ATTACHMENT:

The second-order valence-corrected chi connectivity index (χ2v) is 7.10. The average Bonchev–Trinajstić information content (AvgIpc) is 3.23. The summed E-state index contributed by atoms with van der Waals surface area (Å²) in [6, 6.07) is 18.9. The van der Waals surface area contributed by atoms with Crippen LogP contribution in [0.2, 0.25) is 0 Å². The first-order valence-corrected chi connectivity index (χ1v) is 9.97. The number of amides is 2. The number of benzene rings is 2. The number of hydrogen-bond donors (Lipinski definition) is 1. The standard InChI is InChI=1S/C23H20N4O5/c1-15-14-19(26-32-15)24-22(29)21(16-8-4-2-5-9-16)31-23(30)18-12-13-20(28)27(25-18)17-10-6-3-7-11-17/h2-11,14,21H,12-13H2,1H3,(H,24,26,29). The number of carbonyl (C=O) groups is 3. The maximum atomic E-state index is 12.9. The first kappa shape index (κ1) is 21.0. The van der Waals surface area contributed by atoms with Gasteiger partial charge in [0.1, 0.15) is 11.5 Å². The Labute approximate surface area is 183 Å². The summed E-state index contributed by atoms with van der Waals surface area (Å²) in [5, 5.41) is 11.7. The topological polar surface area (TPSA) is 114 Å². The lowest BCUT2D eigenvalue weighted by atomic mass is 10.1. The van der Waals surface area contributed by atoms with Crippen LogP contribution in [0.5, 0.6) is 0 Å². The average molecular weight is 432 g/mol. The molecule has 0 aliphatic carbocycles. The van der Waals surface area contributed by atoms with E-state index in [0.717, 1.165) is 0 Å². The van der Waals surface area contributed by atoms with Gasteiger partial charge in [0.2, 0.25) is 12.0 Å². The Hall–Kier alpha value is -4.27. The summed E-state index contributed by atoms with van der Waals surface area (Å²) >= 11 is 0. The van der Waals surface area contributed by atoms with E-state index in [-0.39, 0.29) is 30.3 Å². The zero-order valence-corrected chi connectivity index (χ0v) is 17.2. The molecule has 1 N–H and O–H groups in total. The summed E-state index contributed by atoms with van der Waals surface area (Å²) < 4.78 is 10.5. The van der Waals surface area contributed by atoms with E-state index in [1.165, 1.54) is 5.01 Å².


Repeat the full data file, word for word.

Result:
The second-order valence-corrected chi connectivity index (χ2v) is 7.10. The average Bonchev–Trinajstić information content (AvgIpc) is 3.23. The summed E-state index contributed by atoms with van der Waals surface area (Å²) in [6, 6.07) is 18.9. The van der Waals surface area contributed by atoms with Crippen LogP contribution in [0.2, 0.25) is 0 Å². The first-order valence-corrected chi connectivity index (χ1v) is 9.97. The number of amides is 2. The number of benzene rings is 2. The number of hydrogen-bond donors (Lipinski definition) is 1. The standard InChI is InChI=1S/C23H20N4O5/c1-15-14-19(26-32-15)24-22(29)21(16-8-4-2-5-9-16)31-23(30)18-12-13-20(28)27(25-18)17-10-6-3-7-11-17/h2-11,14,21H,12-13H2,1H3,(H,24,26,29). The number of carbonyl (C=O) groups is 3. The maximum atomic E-state index is 12.9. The first kappa shape index (κ1) is 21.0. The van der Waals surface area contributed by atoms with Gasteiger partial charge in [0.1, 0.15) is 11.5 Å². The Labute approximate surface area is 183 Å². The summed E-state index contributed by atoms with van der Waals surface area (Å²) in [5, 5.41) is 11.7. The topological polar surface area (TPSA) is 114 Å². The lowest BCUT2D eigenvalue weighted by atomic mass is 10.1. The van der Waals surface area contributed by atoms with Crippen LogP contribution in [0.5, 0.6) is 0 Å². The average molecular weight is 432 g/mol. The molecule has 0 aliphatic carbocycles. The van der Waals surface area contributed by atoms with E-state index in [0.717, 1.165) is 0 Å². The van der Waals surface area contributed by atoms with Gasteiger partial charge in [0.2, 0.25) is 12.0 Å². The Hall–Kier alpha value is -4.27. The summed E-state index contributed by atoms with van der Waals surface area (Å²) >= 11 is 0. The van der Waals surface area contributed by atoms with E-state index in [-0.39, 0.29) is 30.3 Å². The zero-order valence-corrected chi connectivity index (χ0v) is 17.2. The molecule has 1 N–H and O–H groups in total. The summed E-state index contributed by atoms with van der Waals surface area (Å²) < 4.78 is 10.5. The van der Waals surface area contributed by atoms with E-state index in [1.165, 1.54) is 5.01 Å².